Disney Animated is a richly layered multimedia book app that takes readers behind the scenes to see all the different aspects that go into creating animated feature films. It's a combination of movie magic, coffee table book, and museum visit rolled into one.
Endless Alphabet
written and developed by Originator, Inc.
iTunes or Google Play
Endless Alphabet is a superb, interactive, picture dictionary app for kids from preschool through early grade school. Combining unique words with clever illustrations and animation, adding silly monsters and unforgettable sounds
MirrorWorld
written by Cornelia Funke
developed by Mirada Studios
iTunes
MirrorWorld is a companion app to Cornelia Funke’s fantasy novels Reckless and Fearless. Whether documenting animated fencing instructions or telling how Jacob Reckless first met the treasure hunter Albert Chanute, this app is both an intriguing introduction for those new to the world and exciting backstory for fans who want more.
To This Day
written by Shane Koyczan
developed by Moving Tales, Inc.
iTunes
Shane Koyczan's spoken word poem To This Day shares his experience dealing with violence, bullying and harassment in school in a searingly honest way. The app takes Koyczan's live performance and adds animation and artwork created by multiple artists, making the anti-bullying message even stronger.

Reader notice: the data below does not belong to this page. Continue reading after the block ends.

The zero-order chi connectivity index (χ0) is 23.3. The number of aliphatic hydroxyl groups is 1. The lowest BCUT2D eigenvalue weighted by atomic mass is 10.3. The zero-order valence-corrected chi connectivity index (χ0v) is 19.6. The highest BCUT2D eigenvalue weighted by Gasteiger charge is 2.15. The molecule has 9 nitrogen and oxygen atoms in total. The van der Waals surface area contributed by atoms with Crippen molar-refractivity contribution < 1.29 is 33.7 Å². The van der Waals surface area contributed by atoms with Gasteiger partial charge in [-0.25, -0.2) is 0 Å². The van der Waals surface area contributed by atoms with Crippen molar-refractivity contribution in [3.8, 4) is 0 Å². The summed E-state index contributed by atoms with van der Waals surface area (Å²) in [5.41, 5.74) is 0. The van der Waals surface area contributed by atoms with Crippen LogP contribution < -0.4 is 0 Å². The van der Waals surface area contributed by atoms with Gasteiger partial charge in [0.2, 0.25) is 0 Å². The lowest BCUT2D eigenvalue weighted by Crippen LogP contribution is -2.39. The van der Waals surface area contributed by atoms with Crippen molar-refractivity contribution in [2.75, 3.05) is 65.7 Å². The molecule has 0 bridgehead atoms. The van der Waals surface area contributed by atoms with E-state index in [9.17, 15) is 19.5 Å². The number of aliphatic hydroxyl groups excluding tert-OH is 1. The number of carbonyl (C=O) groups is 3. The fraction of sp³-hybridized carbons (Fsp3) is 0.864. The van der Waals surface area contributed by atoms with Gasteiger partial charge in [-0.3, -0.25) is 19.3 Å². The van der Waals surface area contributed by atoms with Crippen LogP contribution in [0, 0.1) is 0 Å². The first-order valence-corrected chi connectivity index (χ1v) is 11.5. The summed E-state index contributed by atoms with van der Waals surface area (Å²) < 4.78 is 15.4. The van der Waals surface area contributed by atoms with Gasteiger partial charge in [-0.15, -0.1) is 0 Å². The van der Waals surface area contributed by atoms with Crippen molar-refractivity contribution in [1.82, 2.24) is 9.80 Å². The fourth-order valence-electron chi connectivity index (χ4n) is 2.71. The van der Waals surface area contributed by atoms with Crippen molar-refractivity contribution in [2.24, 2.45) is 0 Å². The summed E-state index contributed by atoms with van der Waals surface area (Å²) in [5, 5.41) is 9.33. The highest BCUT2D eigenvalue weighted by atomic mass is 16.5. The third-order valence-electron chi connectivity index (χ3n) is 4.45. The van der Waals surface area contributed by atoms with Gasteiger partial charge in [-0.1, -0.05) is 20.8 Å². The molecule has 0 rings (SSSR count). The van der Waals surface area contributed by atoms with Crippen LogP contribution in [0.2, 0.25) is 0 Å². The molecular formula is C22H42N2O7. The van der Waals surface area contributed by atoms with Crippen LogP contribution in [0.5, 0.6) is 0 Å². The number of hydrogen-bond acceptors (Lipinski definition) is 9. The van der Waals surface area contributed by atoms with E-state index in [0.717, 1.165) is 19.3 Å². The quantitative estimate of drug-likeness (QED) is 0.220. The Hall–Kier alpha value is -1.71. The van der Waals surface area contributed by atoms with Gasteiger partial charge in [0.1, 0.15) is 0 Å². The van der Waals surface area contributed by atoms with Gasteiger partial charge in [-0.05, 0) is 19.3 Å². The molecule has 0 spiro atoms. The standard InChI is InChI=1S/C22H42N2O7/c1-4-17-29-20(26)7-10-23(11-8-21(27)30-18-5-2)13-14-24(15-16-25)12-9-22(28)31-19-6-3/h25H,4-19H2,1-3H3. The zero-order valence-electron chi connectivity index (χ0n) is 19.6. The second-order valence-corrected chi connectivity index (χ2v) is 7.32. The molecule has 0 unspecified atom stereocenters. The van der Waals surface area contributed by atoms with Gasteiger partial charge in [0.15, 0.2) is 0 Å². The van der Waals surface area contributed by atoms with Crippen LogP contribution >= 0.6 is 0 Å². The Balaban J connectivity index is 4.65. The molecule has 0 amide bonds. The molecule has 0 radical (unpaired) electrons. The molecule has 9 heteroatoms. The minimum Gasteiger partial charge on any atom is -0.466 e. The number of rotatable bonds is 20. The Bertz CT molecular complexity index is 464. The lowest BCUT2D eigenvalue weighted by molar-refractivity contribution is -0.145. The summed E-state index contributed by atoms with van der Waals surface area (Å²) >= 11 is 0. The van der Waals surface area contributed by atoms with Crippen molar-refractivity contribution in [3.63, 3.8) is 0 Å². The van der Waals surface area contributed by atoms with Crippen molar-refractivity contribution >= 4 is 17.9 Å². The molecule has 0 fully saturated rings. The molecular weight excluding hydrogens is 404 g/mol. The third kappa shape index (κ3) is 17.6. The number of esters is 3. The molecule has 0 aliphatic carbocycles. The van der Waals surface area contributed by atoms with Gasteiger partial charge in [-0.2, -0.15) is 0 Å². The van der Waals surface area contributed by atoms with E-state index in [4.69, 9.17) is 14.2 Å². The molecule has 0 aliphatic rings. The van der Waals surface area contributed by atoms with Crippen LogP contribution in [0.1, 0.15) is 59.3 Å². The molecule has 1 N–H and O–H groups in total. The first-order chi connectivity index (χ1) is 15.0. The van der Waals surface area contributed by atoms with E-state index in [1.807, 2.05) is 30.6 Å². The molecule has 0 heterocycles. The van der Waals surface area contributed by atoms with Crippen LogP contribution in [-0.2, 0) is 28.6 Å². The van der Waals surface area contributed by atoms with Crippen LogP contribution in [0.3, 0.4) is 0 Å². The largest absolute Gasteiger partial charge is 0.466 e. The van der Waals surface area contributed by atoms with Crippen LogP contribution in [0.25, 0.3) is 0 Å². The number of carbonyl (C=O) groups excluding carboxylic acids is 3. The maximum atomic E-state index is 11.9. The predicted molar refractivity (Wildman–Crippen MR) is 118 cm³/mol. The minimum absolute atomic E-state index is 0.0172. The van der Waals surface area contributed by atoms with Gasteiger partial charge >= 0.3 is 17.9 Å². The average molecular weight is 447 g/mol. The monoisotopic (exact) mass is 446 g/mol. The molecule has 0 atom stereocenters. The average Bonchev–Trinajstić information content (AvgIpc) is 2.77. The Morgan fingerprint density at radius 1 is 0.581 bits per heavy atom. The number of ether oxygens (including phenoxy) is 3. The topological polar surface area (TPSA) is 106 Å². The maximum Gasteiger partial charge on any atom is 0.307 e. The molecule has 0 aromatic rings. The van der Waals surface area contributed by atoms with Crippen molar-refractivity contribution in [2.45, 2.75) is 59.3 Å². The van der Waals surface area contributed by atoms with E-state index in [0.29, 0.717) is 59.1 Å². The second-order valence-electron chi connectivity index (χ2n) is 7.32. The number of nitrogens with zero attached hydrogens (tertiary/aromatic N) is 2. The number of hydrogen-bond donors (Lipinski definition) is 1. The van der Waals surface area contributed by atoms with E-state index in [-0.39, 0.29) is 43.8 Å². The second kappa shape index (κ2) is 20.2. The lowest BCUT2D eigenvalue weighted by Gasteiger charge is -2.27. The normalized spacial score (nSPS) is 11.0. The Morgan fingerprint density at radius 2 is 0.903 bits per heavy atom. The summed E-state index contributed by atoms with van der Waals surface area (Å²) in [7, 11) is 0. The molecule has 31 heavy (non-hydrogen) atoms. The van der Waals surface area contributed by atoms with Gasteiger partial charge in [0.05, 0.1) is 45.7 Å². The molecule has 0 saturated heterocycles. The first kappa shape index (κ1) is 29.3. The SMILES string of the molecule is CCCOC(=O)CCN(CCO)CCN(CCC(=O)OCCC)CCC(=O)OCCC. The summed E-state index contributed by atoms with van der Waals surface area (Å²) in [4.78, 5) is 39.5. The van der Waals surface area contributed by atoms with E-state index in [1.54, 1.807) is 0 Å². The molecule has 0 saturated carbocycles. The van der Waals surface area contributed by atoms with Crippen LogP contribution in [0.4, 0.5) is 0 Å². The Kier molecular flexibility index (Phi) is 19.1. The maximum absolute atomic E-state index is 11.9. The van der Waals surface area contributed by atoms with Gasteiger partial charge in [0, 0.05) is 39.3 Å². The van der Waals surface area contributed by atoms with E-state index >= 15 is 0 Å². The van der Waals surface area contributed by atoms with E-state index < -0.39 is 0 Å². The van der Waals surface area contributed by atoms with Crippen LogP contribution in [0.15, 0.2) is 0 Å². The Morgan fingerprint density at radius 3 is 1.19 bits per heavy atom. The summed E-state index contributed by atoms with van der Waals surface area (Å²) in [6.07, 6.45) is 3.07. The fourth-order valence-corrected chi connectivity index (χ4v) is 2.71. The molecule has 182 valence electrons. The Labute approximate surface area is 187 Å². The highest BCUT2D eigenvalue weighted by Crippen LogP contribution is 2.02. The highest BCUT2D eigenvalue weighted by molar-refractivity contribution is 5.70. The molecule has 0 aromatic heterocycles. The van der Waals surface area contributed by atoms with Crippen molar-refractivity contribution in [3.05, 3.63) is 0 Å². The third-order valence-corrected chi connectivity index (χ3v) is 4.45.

Wee You-Things
written and developed by Wee Society LLC
iTunes
Wee You-Things is joyful celebration of what makes each of us unique. This charming book app simply introduces a colorful parade of friends each with his or her own quirk, but in doing so it conveys a message we all need to hear.

Over the last two months, a team of five bloggers has been diligently reading and evaluating nearly 70 nominated book apps. We bring to our task a wide range of experiences: teachers, parents, librarians. We have noticed the app market is certainly developing; we read many excellent apps, and our final decisions were difficult, indeed. We considered the quality of writing, illustration, narration and interactive design. Each needs to contribute in order to draw kids into these multimedia reading experiences.

Head over to the Cybils Awards to check out all the finalists, from books for early readers to young adult fiction. I love the way these awards celebrate the best of children's literature with a real sense of what appeals to kids. Each year, I seek out these books to share with my own students and they are big hits.

Enjoy exploring all these new book apps. I will be delving into more depth on these apps throughout the next week.

Many thanks to the Cybils book app team: Jen Vincent, Aaron Maurer, Jill Goodman and Jackie Parker. You each brought so much to our discussions.

©2014 Mary Ann Scheuer, Great Kid Books

Friday, October 25, 2013